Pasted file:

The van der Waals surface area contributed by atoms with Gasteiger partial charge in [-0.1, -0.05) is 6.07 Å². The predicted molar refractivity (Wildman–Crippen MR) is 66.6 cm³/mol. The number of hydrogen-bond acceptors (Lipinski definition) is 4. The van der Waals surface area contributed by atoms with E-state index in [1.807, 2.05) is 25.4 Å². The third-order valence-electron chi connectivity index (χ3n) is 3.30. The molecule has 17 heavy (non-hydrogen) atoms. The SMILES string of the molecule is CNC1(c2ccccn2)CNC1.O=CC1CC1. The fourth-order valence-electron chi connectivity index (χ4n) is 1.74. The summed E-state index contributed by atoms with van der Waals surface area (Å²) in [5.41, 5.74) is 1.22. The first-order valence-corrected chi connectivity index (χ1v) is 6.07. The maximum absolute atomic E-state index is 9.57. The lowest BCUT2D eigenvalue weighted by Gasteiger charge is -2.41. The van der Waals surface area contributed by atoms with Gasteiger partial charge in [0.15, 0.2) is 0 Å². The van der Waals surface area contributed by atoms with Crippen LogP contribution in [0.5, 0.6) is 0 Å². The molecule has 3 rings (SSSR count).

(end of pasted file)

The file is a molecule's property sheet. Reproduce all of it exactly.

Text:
The van der Waals surface area contributed by atoms with Gasteiger partial charge in [-0.1, -0.05) is 6.07 Å². The predicted molar refractivity (Wildman–Crippen MR) is 66.6 cm³/mol. The number of hydrogen-bond acceptors (Lipinski definition) is 4. The van der Waals surface area contributed by atoms with E-state index in [1.807, 2.05) is 25.4 Å². The third-order valence-electron chi connectivity index (χ3n) is 3.30. The molecule has 17 heavy (non-hydrogen) atoms. The SMILES string of the molecule is CNC1(c2ccccn2)CNC1.O=CC1CC1. The fourth-order valence-electron chi connectivity index (χ4n) is 1.74. The summed E-state index contributed by atoms with van der Waals surface area (Å²) in [5.41, 5.74) is 1.22. The first-order valence-corrected chi connectivity index (χ1v) is 6.07. The maximum absolute atomic E-state index is 9.57. The lowest BCUT2D eigenvalue weighted by Gasteiger charge is -2.41. The van der Waals surface area contributed by atoms with Gasteiger partial charge in [0.15, 0.2) is 0 Å². The van der Waals surface area contributed by atoms with Crippen LogP contribution in [0.5, 0.6) is 0 Å². The molecule has 3 rings (SSSR count).